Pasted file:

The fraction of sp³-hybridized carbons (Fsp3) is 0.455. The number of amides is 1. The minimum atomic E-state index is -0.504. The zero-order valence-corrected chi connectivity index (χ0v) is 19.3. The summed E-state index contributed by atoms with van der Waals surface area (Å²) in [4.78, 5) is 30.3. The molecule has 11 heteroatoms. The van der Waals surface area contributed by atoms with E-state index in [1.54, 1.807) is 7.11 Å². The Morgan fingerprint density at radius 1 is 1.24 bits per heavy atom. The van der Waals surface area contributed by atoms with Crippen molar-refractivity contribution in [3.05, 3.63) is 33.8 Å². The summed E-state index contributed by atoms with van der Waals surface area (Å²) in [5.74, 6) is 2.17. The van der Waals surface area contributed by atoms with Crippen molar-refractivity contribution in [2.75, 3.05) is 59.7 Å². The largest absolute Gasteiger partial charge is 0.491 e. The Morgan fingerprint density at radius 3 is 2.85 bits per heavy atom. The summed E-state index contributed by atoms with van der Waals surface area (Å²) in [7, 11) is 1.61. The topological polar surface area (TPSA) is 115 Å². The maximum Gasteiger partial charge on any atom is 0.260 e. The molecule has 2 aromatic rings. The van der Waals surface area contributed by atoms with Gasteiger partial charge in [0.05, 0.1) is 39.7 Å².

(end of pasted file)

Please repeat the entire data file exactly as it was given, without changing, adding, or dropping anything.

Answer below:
The fraction of sp³-hybridized carbons (Fsp3) is 0.455. The number of amides is 1. The minimum atomic E-state index is -0.504. The zero-order valence-corrected chi connectivity index (χ0v) is 19.3. The summed E-state index contributed by atoms with van der Waals surface area (Å²) in [4.78, 5) is 30.3. The molecule has 11 heteroatoms. The van der Waals surface area contributed by atoms with E-state index in [1.54, 1.807) is 7.11 Å². The Morgan fingerprint density at radius 1 is 1.24 bits per heavy atom. The van der Waals surface area contributed by atoms with Crippen molar-refractivity contribution in [3.05, 3.63) is 33.8 Å². The summed E-state index contributed by atoms with van der Waals surface area (Å²) in [5.74, 6) is 2.17. The van der Waals surface area contributed by atoms with Crippen molar-refractivity contribution in [2.75, 3.05) is 59.7 Å². The largest absolute Gasteiger partial charge is 0.491 e. The Morgan fingerprint density at radius 3 is 2.85 bits per heavy atom. The summed E-state index contributed by atoms with van der Waals surface area (Å²) in [7, 11) is 1.61. The topological polar surface area (TPSA) is 115 Å². The maximum Gasteiger partial charge on any atom is 0.260 e. The molecule has 2 aromatic rings. The van der Waals surface area contributed by atoms with Gasteiger partial charge in [0.05, 0.1) is 39.7 Å².